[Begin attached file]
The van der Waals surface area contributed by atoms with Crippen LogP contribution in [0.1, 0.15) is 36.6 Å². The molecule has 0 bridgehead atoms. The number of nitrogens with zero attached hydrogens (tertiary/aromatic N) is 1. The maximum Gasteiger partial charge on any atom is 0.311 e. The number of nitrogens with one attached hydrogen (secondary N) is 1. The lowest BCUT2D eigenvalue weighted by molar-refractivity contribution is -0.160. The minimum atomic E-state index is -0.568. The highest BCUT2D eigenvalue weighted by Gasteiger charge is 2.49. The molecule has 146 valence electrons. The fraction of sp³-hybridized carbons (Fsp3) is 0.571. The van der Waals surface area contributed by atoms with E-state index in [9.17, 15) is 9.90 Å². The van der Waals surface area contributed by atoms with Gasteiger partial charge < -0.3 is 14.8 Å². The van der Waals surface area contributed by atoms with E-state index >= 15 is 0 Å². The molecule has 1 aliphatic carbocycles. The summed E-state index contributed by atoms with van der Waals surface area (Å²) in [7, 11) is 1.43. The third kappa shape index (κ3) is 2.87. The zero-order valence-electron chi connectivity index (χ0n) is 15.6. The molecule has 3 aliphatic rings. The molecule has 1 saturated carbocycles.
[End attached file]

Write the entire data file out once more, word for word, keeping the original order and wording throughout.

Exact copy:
The van der Waals surface area contributed by atoms with Crippen LogP contribution in [0.1, 0.15) is 36.6 Å². The molecule has 0 bridgehead atoms. The number of nitrogens with zero attached hydrogens (tertiary/aromatic N) is 1. The maximum Gasteiger partial charge on any atom is 0.311 e. The number of nitrogens with one attached hydrogen (secondary N) is 1. The lowest BCUT2D eigenvalue weighted by molar-refractivity contribution is -0.160. The minimum atomic E-state index is -0.568. The highest BCUT2D eigenvalue weighted by Gasteiger charge is 2.49. The molecule has 146 valence electrons. The fraction of sp³-hybridized carbons (Fsp3) is 0.571. The van der Waals surface area contributed by atoms with E-state index in [9.17, 15) is 9.90 Å². The van der Waals surface area contributed by atoms with Gasteiger partial charge < -0.3 is 14.8 Å². The van der Waals surface area contributed by atoms with E-state index >= 15 is 0 Å². The molecule has 1 aliphatic carbocycles. The summed E-state index contributed by atoms with van der Waals surface area (Å²) in [7, 11) is 1.43. The third kappa shape index (κ3) is 2.87. The zero-order valence-electron chi connectivity index (χ0n) is 15.6. The molecule has 3 aliphatic rings. The molecule has 1 saturated carbocycles.